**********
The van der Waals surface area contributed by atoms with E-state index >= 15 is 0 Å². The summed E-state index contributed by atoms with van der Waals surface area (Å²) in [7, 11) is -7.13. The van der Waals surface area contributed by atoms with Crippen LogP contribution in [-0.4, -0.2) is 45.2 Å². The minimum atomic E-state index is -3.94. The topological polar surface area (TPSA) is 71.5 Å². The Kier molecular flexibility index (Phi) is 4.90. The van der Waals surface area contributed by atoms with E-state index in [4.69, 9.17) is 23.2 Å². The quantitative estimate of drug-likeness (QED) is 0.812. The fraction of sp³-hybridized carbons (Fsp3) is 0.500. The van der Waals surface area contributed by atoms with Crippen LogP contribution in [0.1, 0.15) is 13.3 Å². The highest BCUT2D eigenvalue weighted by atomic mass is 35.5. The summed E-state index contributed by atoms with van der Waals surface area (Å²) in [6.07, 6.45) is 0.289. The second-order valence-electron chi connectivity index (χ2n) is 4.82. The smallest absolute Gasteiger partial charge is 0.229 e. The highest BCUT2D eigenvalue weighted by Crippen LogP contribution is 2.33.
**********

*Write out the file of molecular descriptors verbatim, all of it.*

The van der Waals surface area contributed by atoms with E-state index >= 15 is 0 Å². The summed E-state index contributed by atoms with van der Waals surface area (Å²) in [7, 11) is -7.13. The van der Waals surface area contributed by atoms with Crippen LogP contribution in [-0.4, -0.2) is 45.2 Å². The minimum atomic E-state index is -3.94. The topological polar surface area (TPSA) is 71.5 Å². The Kier molecular flexibility index (Phi) is 4.90. The van der Waals surface area contributed by atoms with E-state index in [4.69, 9.17) is 23.2 Å². The quantitative estimate of drug-likeness (QED) is 0.812. The fraction of sp³-hybridized carbons (Fsp3) is 0.500. The van der Waals surface area contributed by atoms with Crippen LogP contribution in [0.1, 0.15) is 13.3 Å². The highest BCUT2D eigenvalue weighted by atomic mass is 35.5. The summed E-state index contributed by atoms with van der Waals surface area (Å²) in [6.07, 6.45) is 0.289. The second-order valence-electron chi connectivity index (χ2n) is 4.82. The smallest absolute Gasteiger partial charge is 0.229 e. The highest BCUT2D eigenvalue weighted by Crippen LogP contribution is 2.33.